• "SHADOW PLAY" is the winner of BEST DEBUT WORK from the Singapore Book Publishers Association!

The Star - in English

‘Murder’ in Kelantan
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Why has an American author set her mystery series in a Malaysian state?
MOST of us who love English language detective stories would be familiar with Western sleuths, like Sir Arthur Conan Doyle’s Sherlock Holmes, Agatha Christie’s Hercule Poirot or Ian Rankin’s Inspector Rebus; and even when they aren’t Western, they tend to be foreign (like Precious Ramotswe, who heads the No.1 Ladies’ Detective Agency in Africa in the series by Scottish author Alexander McCall Smith). But a Kelantanese makcik detective?

That certainly caught my attention when I first heard about Shadow Play.
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Rustic life: Barbara Ismail in Kelantan in 1977. She spent several years in the state, living in Kampung Dusun and Pengkalan Cepa, studying wayang Siam.

And if there is such a character, one would expect her to be investigating stolen chickens or vanished, valuable kain songket, right? But no, this gutsy lady is tasked with solving a murder, no less! You see, the new chief of police who is in charge of the case doesn’t understand the local culture and dialect, so Makcik Maryam comes to the rescue – but soon gets more than she bargained for.

The book is the first in the Kain Songket Mysteries series set in Kelantan during the 1970s.

It seems that author Barbara Ismail spent several years in that state in the 1970s and 80s, living in Kampung Dusun and Pengkalan Cepa, and studying wayang Siam (the Kelantanese style of shadow puppetry) and the Kelantanese dialect. The New York native had been inspired by her anthropology professor (and author), Douglas Raybeck, who had conducted field studies in Kelantan.
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Today, the author resides in the United States. Her Kain Songket Mysteries series is set in Kelantan during the 1970s.

“He first taught me Malay and I had heard so much about it in his classes, I just had to go!

“I spoke Malay before I arrived, but I learned Kelantanese in Kota Baru – I don’t know if you can really learn Kelantanese outside of Kelantan. Now my Malay accent is totally Kelantanese,” Ismail says in an e-mail interview.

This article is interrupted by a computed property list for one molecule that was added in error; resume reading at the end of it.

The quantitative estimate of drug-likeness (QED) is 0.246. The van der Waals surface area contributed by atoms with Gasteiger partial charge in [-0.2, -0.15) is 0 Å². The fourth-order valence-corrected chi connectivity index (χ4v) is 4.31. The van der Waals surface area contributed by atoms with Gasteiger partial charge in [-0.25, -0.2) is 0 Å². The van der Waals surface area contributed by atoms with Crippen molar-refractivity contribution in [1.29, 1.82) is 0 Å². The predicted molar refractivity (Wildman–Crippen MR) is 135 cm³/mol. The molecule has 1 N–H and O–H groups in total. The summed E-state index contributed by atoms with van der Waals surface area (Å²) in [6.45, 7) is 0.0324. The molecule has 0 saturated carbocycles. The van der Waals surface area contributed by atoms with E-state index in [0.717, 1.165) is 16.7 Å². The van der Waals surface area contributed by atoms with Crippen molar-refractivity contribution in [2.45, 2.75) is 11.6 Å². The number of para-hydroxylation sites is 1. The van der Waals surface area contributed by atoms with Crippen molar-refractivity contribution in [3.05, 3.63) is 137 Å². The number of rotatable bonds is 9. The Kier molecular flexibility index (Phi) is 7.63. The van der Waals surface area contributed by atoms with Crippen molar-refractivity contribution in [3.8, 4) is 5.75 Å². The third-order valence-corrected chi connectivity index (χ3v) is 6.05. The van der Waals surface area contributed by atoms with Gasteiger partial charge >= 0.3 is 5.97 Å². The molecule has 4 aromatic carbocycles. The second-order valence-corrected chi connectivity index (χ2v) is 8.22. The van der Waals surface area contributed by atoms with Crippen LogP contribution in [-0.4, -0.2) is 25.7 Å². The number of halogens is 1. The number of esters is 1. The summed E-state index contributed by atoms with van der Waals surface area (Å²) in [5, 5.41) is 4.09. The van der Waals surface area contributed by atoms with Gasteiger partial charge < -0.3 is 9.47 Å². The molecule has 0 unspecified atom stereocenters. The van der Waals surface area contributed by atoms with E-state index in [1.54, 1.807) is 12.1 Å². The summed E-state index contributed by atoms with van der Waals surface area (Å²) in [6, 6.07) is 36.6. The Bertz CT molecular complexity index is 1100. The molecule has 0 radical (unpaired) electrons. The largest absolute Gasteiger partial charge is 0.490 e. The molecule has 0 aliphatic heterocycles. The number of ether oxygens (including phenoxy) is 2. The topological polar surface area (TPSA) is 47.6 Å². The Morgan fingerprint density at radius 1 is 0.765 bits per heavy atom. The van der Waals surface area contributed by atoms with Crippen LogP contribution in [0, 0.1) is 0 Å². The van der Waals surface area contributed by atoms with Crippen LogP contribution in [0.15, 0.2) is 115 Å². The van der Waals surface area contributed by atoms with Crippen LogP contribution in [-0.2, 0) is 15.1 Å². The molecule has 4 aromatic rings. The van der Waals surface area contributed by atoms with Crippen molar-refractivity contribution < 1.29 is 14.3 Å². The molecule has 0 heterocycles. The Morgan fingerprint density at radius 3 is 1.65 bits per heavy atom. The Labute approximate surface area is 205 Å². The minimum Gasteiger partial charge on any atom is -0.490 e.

“I loved Kelantan, and the people were so very warm and welcoming. I’ve returned to Kelantan many times, I love it there, and was very sure I wanted my two daughters to know it as well.”

What was the inspiration for Shadow Play and the Kain Songket Mysteries?

“I studied wayang Siam in Kelantan, doing the field work for my dissertation. I love wayang kulit. I found it fascinating from the first time I experienced it in Java, where I studied during my junior year of college. When I saw my first Kelantan wayang siam performance, I was hooked,” she says.

While the foreword makes the usual disclaimer about the characters in the book being fictitious, Ismail did base Maryam on an amalgamation of the women whom she came to know during her stay in Kelantan.

“It’s an acknowledgement of the women I met who dominated the famous Kota Baru market. They were excellent businesswomen, who really took charge.\

“Several of my neighbours in Kg Dusun worked in the market selling cloth. I would visit them in the market, and I loved the fabrics.

“Makcik Maryam is a combination of several of them, and some of my neighbours in Kota Baru. And my mother’s name is Miriam, so she’s in there, too,” says Ismail, adding that she is still in touch with the woman who inspired the character called Ashikin in Shadow Play.

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“My friend and former neighbour Ashikin Mohd Ali and I still talk all the time. We met when she was 12 and I was 24, so we’ve known each other for most of our lives now – I can’t believe it.

“Her little brother, Yi, is the model for Maryam’s youngest. I lived for a year with Ab Malek Jusoh and Wan Hamidah Wan Nawang, and they are the inspiration for some of the nicest people in the book.”

There are currently six books in the series, namely Shadow Play, Princess Play, Songbird, Moon Kite, Western Chanting, and Little Axe. Is there a seventh book in the works?

“I’ll keep writing for as long as I can do it – and people are interested in reading them!” she says.

I am now a fan of the main character Makcik Maryam, what with her take-charge attitude and motherliness that draws people to open up to her.

What I also love is the use of Malay terms and idioms in the story, which adds a wonderful local touch. For those who do not understand Bahasa Malaysia, fret not, as all the terms are explained in a handy glossary. I myself found out that tahi itik, which means duck faeces, is also a type of Kelantanese sweet cake!

Kosmo! - in Indonesian

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